3. Find others who have been through a similar situation for support/guidance: Being able to relate to someone and have someone relate to you is really important. My PFMH family is that group of people for me.
4. Find people who are supportive of you: This is really important and kind of tricky sometimes. Surround yourself with only supportive, positive people. Distance yourself from people who negatively affect your self-esteem and recovery.
5. Know you're NEVER alone: You are not the only one going through this and sometimes there is a tiny bit of comfort in knowing that. Refer to points three and four above!                    
My favourite piece of advice? It comes from Ashley: "Have a little hope."
KB xo
For more information about mental health issues please visit the Canadian Mental Health Association's website. They have some fabulous resources to help you on your journey.
P.S. Thank you to Kathleen, Ashley, Charlotte, Casey, Meaghan, Meg, Allison - you guys ROCK!

Sunday, 14 July 2013

"Invincible Summer"

“In the depth of winter, I finally learned that within me there lay an invincible summer.”
~ Albert Camus
Do you ever have that feeling that the universe is working against you? Maybe you woke up late, missed your bus, and when you got to work you realized that you left your lunch on the counter back at home. Don't you just hate those days?

Now imagine that you are fighting a debilitating illness. Depression alone is not so great on the best of days - feelings of isolation, despair, hopelessness, and sadness. Add to that some 'fun' factors such as fatigue, weight gain, and financial strain. It can make you feel like you are fighting a losing battle.

I seem to be making the slow journey back out of depression, for which I am overjoyed. At least, I would be overjoyed if I had the energy. Just when I thought my battle was almost over, a few new ones came along. Challenge number one? Overwhelming fatigue.

Yes, fatigue is a common symptom of depression. But this time for me it has been more than that - bigger, stronger, all-encompassing. So back to my doctor for consultation and a round of tests. I was tested for possible thyroid problems, iron levels, and diabetes. All clear (phew!).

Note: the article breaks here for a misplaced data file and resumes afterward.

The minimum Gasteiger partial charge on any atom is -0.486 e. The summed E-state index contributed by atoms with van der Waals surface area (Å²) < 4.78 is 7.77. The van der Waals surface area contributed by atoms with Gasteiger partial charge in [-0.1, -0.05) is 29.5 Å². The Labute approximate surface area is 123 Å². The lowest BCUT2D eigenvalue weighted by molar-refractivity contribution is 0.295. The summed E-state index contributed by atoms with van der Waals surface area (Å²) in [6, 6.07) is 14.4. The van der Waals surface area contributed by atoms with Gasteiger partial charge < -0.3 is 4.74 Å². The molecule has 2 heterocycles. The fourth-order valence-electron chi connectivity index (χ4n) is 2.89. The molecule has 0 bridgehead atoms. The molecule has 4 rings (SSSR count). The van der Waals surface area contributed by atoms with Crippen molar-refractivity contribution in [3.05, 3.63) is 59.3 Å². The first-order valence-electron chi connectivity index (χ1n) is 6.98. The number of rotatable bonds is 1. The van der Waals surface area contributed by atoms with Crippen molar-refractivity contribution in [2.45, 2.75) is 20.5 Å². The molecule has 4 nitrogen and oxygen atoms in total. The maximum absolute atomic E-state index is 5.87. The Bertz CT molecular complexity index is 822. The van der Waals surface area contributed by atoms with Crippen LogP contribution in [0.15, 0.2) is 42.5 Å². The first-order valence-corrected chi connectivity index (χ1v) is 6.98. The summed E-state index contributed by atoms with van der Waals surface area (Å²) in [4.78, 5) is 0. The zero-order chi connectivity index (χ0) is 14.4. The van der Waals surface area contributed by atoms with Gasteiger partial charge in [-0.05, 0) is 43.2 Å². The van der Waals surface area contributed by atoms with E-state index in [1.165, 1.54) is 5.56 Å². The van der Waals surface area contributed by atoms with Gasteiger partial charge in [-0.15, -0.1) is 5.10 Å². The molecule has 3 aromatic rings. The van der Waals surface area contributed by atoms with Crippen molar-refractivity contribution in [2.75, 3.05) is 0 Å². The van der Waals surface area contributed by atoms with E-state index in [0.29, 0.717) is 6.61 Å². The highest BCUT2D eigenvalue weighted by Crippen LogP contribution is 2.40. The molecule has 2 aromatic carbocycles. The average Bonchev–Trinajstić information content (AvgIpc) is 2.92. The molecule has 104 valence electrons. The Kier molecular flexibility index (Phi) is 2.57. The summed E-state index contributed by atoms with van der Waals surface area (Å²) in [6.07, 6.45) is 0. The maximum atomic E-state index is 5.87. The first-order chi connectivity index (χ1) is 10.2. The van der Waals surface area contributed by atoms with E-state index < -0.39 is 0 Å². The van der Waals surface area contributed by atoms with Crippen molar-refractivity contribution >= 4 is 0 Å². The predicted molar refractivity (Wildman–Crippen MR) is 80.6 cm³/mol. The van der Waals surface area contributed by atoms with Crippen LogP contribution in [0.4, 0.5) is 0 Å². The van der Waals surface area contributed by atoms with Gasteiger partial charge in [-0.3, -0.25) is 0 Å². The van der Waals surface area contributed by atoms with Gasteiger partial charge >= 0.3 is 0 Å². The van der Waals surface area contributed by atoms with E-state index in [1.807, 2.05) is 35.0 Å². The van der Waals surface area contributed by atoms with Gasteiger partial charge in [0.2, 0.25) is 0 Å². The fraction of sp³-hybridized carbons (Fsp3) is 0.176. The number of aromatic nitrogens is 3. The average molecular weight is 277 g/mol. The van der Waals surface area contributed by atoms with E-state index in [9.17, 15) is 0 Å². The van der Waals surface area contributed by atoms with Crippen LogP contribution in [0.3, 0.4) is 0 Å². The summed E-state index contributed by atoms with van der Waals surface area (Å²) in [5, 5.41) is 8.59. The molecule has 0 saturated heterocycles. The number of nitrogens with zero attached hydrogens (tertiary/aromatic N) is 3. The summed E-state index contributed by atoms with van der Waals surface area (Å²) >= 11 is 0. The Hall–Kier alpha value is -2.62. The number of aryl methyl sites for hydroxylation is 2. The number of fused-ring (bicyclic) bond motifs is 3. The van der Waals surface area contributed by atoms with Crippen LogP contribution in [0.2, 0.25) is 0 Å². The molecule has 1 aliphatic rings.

Then it was off to a sleep specialist for more testing. This time, the tests told another story: sleep apnea (a potentially serious sleep disorder in which breathing repeatedly stops and starts). My sleep tests showed that I was waking up (without realizing it) an average of 14 times per hour. No wonder I am exhausted all the time. The great news, however, is that I now know what I am dealing with. I am receiving treatment and, with any luck, I'll be feeling the positive effects in a few weeks and I won't feel like I have the energy levels of a turtle any longer (no offence to turtles).

The next challenge? Weight gain. Yes, another awesome (!) side effect of most anti-depressant medications is weight gain. Funny how the drug companies don't exactly advertise that. If that weren't enough, many of us who are depressed often eat to self-soothe. At a time when you aren't feeling so great about life and yourself, throw on a few extra pounds and see how you feel then - not so great. Now factor in the fatigue that keeps you in bed or on the couch when you know you should be exercising.

Too tired to exercise because of the depression, eating to self-soothe, gaining weight from the meds, tired because of the extra weight you are now carrying, you know you should exercise because of the physical and mental health benefits and yet you are just...too...tired. It feels like you are running in circles (or, again, it would if you had the energy).

And the final challenge? Financial. This is a tough one, a topic that could probably use it's own post. If you are lucky enough to work for a great company (like I do) that has a generous benefits program (like mine does), then the financial impact is reduced. Employees on short term disability leave at my company still earn a paycheque, just one that is smaller. We also have access to an employee assistance program with counsellors as well as financial assistance for psychologists and psychiatrists, and coverage for the required medications. Not everyone is so lucky.

Yes, I am one of the lucky ones because, although my money is tight these days, I am not in a dire situation. For others who don't have such generous benefits plans, the added stress of financial concerns can make recovering from depression or anxiety that much more challenging.